The difference for me here is that it isn't a single set of results based on one search term (whether semantic or not) but the concatenation of search results for two terms, that Google is adding together, and that you get offered the option to SPLIT OUT the 2nd set at some point.
Now it may be that it has indeed been there for some time and I have just never seen the option to split out the 2nd set of results, or it may be that it has always been there and Google has only just offered the searcher the option to split out the 2nd set of results, but I'm wondering if some of the 'sudden drops' we have heard about in peoples rankings for highly optimised phrases (but NOT the 2nd phrase) recently may actually be because this 2nd set of results (semantically chosen I grant you) has now been added to result list.
@aristotle - not sure if you mean the same thing. To me, the experience you suggest sound more like the onpage semantics (not quite working as wanted perhaps) that I mention in my reply to @tedster than the addition of a completely different set of results for a different search term (could be wrong). Did you ever get to see the option to 'split out' the 2nd search terms results?
@lucy24 - as @tesder mentioned, for the moment I 'trust' (as much as I trust anything) analytics to be collecting the actual ORGANIC term typed in (Adwords can be a different beast - but completely different topic :) ).
@sand - this sounds exactly like semantic search at work; probably exactly the way it should. Once again, just wonder as you clicked the results pages did you ever come across anything suggestion you could 'remove' a 2nd result set for a separate search term?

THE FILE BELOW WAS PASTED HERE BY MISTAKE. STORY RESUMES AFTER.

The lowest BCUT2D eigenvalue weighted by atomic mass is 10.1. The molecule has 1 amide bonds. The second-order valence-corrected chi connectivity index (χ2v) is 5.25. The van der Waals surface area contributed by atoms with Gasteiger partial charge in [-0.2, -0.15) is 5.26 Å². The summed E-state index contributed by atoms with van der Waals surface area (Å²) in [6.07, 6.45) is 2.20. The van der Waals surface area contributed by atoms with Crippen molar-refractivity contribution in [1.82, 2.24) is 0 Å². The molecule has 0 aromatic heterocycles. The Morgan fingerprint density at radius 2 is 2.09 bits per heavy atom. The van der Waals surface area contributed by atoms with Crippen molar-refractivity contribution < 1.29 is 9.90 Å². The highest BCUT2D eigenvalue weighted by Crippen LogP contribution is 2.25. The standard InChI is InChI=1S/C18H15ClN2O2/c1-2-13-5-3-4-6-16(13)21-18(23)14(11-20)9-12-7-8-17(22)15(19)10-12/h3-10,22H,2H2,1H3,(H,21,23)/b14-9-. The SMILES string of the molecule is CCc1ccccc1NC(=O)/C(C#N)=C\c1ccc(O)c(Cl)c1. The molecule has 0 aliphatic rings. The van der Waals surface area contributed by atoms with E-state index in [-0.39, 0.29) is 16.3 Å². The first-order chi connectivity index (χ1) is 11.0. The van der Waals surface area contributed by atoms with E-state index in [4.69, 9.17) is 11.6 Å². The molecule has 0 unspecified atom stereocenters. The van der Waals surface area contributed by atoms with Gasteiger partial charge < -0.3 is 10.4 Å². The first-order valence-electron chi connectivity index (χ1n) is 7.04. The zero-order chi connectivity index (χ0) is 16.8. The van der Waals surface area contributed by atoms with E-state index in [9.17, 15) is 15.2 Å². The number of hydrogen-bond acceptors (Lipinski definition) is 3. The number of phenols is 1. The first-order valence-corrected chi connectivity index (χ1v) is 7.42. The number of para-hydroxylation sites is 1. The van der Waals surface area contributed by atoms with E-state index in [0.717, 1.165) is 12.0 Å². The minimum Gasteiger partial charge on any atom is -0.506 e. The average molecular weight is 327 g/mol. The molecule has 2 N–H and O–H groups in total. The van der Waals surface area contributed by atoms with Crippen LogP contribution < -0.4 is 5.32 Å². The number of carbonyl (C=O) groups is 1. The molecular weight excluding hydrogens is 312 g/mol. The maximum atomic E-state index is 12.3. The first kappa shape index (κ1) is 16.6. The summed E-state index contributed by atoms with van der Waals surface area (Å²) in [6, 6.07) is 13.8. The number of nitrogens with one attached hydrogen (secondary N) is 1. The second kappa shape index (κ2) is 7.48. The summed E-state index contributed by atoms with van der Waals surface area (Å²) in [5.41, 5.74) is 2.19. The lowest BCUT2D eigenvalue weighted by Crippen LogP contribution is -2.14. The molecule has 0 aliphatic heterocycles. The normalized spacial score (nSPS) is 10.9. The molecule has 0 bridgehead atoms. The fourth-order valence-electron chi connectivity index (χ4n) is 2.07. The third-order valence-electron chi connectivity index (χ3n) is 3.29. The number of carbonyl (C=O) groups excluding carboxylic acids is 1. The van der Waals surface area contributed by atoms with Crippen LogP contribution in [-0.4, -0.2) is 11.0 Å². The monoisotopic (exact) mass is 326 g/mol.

| 1:10 pm on Oct 17, 2012 (gmt 0)|
|just wonder as you clicked the results pages did you ever come across anything suggestion you could 'remove' a 2nd result set for a separate search term? |
Negative. There was no language on the page that indicated any searches were being performed beyond the one I entered in the box.
| 11:00 pm on Oct 17, 2012 (gmt 0)|
|I 'trust' (as much as I trust anything) analytics to be collecting the actual ORGANIC term typed in |
Well, I was thinking of raw logs, which also include the search term in the referer. (At least on alternate Tuesdays, and then only if the user hasn't logged in or done any of the other things that can result in a hidden search string.) If they're showing what the user typed, in conjunction with results based on google's interpretation of what the user meant, then it explains the occasional "How can a search for 'foobar' possibly have led anyone to my page about bartending?"